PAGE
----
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'The Walking Dead' Review: Killing Them Softly

Thompson on Hollywood By Terry Curtis Fox | Thompson on Hollywood March 12, 2012 at 1:00AM

Ever since the decision was made to keep him alive in the "Walking Dead" (rather than allow Carl to kill him as he did in the first volume of the comic), the question the writers never seemed to answer was, “What can we do with Shane?”
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"The Walking Dead"
"The Walking Dead"

[Beware, major spoilers ahead]

Ever since the decision was made to keep him alive in "The Walking Dead" (rather than allow Carl to kill him as he did in the first volume of the comic), the question the writers never seemed to answer was, “What can we do with Shane?”

Then, in the current run, the writers seemed to finally have the right answer: in this world, Shane’s brutalist outlook was far more suitable than Rick’s. What’s more, Rick’s continuing tendency to run off actually gave credence to Shane’s avowal that he was far more concerned about Lori and Carl than Rick.

It had all the makings of a great triangle – especially when Lori was unable to answer the question of her fetus’ paternity.

But just as they found it, they lost it again. First Lori declared Shane a threat, then Rick made up with Shane, and now, well … Shane is gone from the show, killed as a human by Rick and (in a clear nod to the source material) dispatched as a zombie by Carl.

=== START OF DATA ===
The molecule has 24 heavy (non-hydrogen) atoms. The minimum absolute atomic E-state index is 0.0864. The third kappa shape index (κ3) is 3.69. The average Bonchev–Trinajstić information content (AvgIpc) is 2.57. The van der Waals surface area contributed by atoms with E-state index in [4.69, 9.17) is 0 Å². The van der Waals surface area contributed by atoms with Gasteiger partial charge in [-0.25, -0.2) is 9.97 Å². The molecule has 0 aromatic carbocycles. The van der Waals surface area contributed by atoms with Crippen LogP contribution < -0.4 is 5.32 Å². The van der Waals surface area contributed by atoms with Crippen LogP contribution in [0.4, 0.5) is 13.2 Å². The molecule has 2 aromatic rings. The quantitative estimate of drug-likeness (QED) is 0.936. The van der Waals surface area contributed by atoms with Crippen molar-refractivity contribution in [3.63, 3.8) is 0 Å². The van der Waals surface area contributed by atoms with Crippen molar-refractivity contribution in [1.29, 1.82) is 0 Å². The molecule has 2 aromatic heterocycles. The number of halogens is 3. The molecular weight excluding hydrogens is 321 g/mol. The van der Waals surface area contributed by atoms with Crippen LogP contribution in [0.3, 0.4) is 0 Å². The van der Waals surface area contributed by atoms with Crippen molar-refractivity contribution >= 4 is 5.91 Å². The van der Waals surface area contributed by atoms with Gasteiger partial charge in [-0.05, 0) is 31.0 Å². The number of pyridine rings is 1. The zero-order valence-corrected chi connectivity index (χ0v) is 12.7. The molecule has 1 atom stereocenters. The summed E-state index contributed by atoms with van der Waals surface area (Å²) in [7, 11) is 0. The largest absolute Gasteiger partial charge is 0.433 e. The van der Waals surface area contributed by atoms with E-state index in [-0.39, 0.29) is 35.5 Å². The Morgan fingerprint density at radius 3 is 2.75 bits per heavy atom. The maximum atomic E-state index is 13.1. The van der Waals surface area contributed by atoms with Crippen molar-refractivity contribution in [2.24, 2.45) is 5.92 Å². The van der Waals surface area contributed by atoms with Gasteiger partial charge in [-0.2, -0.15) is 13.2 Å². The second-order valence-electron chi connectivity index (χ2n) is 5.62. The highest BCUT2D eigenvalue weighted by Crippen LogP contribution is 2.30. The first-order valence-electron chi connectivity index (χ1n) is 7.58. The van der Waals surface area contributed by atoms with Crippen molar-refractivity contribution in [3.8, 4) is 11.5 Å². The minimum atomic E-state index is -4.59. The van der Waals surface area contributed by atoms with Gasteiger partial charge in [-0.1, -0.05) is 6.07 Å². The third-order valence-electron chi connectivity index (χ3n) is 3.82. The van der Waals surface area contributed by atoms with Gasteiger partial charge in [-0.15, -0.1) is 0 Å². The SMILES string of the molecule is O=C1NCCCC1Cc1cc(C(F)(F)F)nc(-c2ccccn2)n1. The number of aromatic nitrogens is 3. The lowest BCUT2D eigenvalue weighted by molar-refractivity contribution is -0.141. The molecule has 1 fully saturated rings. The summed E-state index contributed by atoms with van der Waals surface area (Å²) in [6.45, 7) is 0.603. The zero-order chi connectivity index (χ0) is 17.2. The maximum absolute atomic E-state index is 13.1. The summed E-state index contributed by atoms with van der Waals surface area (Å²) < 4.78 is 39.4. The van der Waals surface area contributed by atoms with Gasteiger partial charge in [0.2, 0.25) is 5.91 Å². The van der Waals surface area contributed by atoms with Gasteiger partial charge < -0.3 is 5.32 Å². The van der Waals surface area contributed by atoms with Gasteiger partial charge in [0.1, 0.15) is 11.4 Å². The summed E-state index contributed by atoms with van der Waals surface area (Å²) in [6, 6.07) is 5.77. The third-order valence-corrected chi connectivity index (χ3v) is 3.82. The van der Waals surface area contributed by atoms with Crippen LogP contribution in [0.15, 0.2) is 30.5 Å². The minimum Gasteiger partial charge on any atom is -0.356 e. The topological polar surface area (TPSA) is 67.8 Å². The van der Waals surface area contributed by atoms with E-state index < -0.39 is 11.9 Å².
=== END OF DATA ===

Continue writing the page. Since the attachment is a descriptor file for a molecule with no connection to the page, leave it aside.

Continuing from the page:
It’s as if the threat to the sanctity of marriage was greater than the threat of walkers. Killing off regulars is, of course, one way to reduce costs. With Dale gone after last week’s show, there’s been considerable budget reduction. (Dramatically, trading the humanist Dale for the fundamentalist Herschel is not a good exchange: Dale’s moral voice was far more supple and complex. "Walking Dead" is quickly becoming as much a Southern as a horror show.)

I shed no tears when Frank Darabont was dismissed as show runner, another cost-cutting move. Darabont himself had fired the first season’s writing staff, an egregious way to treat those who had made the show a success.

But it’s become clear that the show is suffering from the double loss. There’s something timid in its approach. In the course of five episodes, it’s gone from something that was almost the definition of a show that could only be shown on cable to something that would be at home on any broadcast network.

It’s not the zombies that drew us to "Walking Dead." It was the writing. Let’s hope the current staff regains its balance and isn’t decimated again.

This article is related to: Television, TV, AMC, Reviews


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